“In my work I always try to use a scientific process to understand new things, to develop a new idea, a new design, a new language; not to arrive at a single solution, but to create a diversity of solutions.”
The Swiss architect Philippe Rahm is an international pioneer in exploring the field of architecture and its physiological effects, especially with respect to their interdependencies with climatological conditions. On the basis of complex analysis and calculations of the geographical, meteorological, and physical circumstances in situ, Rahm creates astonishing buildings and spaces, which follow the atmospheric conditions of their environments.
For his ongoing redesign of the 70-hectare Jade Eco Park in Taiwan, Rahm mapped the terrain’s different climatic zones and reinforced them through vegetation and constructed devices, thus defining perfect areas for sports, playing, and relaxing. In the context of the 8th Architecture Biennale in Venice in 2002, Rahm created a spatial experience that simulated the liberating feeling of standing on top of mountains.
Practicing at the intersection of architecture, arts, and sciences, Rahm has participated in a number of exhibitions worldwide, including the aforementioned Architecture Biennale, Archilab, the SF MoMA, the CCA Kitakyushu, the Centre Pompidou, Manifesta, the Louisiana Museum, and the Solomon R. Guggenheim Museum. He was a resident at the Villa Medici, and has been nominated for international awards such the Ordos Prize and the International Chernikhov Prize in Moscow. He has lectured on his specific approach and profound knowledge in the interaction of architecture and meteorology at Cooper Union, the Harvard School of Design, the Bartlett School of Architecture UCL, UCLA, ETH Zürich, and Princeton.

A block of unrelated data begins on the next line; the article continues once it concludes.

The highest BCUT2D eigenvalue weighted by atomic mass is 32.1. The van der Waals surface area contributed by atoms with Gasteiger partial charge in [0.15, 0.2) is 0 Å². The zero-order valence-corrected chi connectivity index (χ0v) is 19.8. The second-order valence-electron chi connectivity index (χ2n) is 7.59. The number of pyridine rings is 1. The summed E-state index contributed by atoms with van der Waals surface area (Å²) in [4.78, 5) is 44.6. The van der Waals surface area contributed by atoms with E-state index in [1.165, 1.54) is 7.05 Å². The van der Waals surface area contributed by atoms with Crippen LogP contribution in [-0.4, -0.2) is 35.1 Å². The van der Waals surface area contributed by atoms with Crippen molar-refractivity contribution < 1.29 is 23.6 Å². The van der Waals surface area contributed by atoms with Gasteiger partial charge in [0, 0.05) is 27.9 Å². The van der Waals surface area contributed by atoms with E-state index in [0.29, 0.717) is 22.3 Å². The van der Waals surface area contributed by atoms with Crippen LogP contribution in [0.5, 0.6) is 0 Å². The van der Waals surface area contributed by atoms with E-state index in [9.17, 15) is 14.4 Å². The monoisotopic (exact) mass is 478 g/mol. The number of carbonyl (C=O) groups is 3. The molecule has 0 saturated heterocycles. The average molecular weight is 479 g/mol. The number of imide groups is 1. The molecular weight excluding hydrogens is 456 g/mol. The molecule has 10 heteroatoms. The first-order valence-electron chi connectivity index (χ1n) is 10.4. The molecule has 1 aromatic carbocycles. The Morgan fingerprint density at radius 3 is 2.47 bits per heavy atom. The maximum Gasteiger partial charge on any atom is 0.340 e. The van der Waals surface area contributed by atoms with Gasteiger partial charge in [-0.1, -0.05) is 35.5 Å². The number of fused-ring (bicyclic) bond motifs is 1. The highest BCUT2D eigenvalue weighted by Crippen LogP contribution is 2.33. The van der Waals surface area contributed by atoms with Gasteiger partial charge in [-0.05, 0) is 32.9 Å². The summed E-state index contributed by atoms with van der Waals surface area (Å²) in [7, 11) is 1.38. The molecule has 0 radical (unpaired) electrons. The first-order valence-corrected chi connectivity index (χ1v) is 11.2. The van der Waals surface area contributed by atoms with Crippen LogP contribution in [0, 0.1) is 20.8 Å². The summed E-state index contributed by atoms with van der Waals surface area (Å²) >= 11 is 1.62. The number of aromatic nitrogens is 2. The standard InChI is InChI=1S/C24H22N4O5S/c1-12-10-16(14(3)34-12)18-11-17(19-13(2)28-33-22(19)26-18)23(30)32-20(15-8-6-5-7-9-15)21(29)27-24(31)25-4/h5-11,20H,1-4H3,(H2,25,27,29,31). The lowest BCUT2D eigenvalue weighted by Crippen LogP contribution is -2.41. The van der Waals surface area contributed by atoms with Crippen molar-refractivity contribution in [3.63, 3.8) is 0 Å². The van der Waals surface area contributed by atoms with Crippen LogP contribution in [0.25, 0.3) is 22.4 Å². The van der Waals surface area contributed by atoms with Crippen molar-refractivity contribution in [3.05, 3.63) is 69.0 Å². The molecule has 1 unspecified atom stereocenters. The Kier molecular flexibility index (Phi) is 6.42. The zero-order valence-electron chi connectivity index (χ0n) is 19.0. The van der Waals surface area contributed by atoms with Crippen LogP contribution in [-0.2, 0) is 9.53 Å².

Philippe Rahm on a Meteorological Architecture
Climate change is forcing us to radically rethink architecture; to shift our focus away from a purely visual and functional approach toward one that is more sensitive and more attentive to the invisible, climate-related aspects of space. Slipping from the solid to the void, from the visible to the invisible, from metric to thermal composition—architecture as meteorology opens additional, more sensual, more variable dimensions in which limits fade away and solids evaporate.The task is no longer to build images and functions, but to open climates and interpretations.
On the large scale, meteorological architecture explores the atmospheric and poetic potential of new construction techniques for ventilation, heating, dual-flow air renewal and insulation. On the microscopic level, it explores novel domains of perception through skin contact, smell, and hormones. Between the infinitely small scale of the physiological realm and infinitely vast scale of the meteorological, architecture must build sensual exchanges between body and space. It must also invent new aesthetic philosophical approaches capable of making long-term changes to the form and the way we will inhabit buildings tomorrow.